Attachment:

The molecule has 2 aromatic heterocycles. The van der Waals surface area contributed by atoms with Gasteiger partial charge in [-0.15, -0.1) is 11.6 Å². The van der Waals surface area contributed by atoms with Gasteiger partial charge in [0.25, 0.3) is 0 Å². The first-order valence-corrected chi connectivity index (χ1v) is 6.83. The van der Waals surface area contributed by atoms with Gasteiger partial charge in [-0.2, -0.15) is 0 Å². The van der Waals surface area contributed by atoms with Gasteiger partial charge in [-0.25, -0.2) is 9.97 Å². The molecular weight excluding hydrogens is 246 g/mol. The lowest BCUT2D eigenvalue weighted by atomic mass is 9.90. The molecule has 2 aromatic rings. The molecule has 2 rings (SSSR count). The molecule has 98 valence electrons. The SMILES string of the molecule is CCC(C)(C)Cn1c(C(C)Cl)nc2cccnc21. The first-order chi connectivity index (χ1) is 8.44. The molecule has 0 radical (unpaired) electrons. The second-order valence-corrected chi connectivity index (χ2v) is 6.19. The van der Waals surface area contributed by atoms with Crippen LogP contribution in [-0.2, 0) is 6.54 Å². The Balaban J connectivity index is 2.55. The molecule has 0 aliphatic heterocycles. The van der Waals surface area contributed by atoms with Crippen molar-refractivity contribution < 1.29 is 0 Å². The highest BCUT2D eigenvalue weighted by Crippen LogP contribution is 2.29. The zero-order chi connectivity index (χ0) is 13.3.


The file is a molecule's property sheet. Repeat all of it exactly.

The molecule has 2 aromatic heterocycles. The van der Waals surface area contributed by atoms with Gasteiger partial charge in [-0.15, -0.1) is 11.6 Å². The van der Waals surface area contributed by atoms with Gasteiger partial charge in [0.25, 0.3) is 0 Å². The first-order valence-corrected chi connectivity index (χ1v) is 6.83. The van der Waals surface area contributed by atoms with Gasteiger partial charge in [-0.2, -0.15) is 0 Å². The van der Waals surface area contributed by atoms with Gasteiger partial charge in [-0.25, -0.2) is 9.97 Å². The molecular weight excluding hydrogens is 246 g/mol. The lowest BCUT2D eigenvalue weighted by atomic mass is 9.90. The molecule has 2 aromatic rings. The molecule has 2 rings (SSSR count). The molecule has 98 valence electrons. The SMILES string of the molecule is CCC(C)(C)Cn1c(C(C)Cl)nc2cccnc21. The first-order chi connectivity index (χ1) is 8.44. The molecule has 0 radical (unpaired) electrons. The second-order valence-corrected chi connectivity index (χ2v) is 6.19. The van der Waals surface area contributed by atoms with Crippen LogP contribution in [-0.2, 0) is 6.54 Å². The Balaban J connectivity index is 2.55. The molecule has 0 aliphatic heterocycles. The van der Waals surface area contributed by atoms with Crippen molar-refractivity contribution < 1.29 is 0 Å². The highest BCUT2D eigenvalue weighted by Crippen LogP contribution is 2.29. The zero-order chi connectivity index (χ0) is 13.3.